Reactions among those who visited the dungeons also differed. Rev. Prince Dibeela, principal of the Kgologano College in Botswana wrote: “A wave of anger and hatred gripped my soul. As the guide explained how our ancestors had been brutalized and forced through the little hole into the sea, I hated white folks. I hated them for what they did there, and for what they continue to do to black people.” He found himself amazed that, for once, he was not in control of his emotions. Dr Roderick Hewitt of Jamaica, who is moderator of the Council for World Mission, experienced a sense of awe: “As the tour guide shared the story, the castle walls became my ‘wailing wall’,” he wrote. “The scent of the place made me shiver. I was standing on holy ground. My mind went to another level, of ‘seeing and hearing’ my ancestors. In the dungeon of no return, I heard their wailing, and I could take no more.” For Wieske de Jong, a theology student from Kampen in the Netherlands, the shock came from a different perspective. She explains: “I knew I was on holy ground as I saw the Dutch inscription on the wall at the entrance of the castle. It wasn’t the message as such that struck me most. It was the fact that it was written in my language. Not long ago, people speaking my language decided not to recognize other people as being human and then abused them in a way I still cannot quite imagine. I belong to a small part of the world. Where Europe once profited from slavery, now I profit from globalisation.”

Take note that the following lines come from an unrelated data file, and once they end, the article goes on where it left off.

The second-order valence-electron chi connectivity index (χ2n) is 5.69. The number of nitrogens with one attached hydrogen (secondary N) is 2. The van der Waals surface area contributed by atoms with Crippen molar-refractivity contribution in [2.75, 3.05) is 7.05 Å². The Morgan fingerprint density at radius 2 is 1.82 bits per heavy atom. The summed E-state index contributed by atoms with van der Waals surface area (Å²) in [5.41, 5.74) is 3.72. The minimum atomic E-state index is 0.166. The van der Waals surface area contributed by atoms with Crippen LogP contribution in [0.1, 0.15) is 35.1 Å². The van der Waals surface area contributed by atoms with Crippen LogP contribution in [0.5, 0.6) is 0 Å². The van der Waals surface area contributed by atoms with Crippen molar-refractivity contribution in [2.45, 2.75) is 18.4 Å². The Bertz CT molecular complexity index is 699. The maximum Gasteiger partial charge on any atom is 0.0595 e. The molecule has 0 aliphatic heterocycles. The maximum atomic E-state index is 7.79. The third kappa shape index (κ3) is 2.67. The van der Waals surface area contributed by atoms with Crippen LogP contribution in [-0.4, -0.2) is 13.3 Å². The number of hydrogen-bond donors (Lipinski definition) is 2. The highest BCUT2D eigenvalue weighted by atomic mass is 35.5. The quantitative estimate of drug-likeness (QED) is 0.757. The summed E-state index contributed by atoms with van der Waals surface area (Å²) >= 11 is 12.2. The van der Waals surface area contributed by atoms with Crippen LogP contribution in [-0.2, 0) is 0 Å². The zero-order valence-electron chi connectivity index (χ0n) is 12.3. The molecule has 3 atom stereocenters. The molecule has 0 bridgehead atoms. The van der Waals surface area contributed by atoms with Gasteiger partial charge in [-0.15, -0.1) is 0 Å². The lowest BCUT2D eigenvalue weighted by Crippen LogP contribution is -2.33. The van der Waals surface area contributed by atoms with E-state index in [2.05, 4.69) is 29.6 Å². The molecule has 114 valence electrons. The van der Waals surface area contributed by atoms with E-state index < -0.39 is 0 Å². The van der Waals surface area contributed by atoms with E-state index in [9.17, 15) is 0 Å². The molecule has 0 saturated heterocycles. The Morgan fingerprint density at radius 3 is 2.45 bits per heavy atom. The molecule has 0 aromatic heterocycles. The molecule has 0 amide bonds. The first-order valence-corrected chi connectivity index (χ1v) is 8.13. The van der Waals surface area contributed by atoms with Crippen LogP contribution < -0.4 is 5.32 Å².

Upon reflection, many participants were able to transform their initial emotions into future commitments. Dr Hewitt, for instance, wrote: “El Mina is a dark epiphany that graphically records what life is like when human beings lose all sense of seeing others as sacred beings. Slavery was the African Holocaust. However, the experience does not motivate me to engage in vengeance, because there can be no future for humanity without repentance and forgiveness.”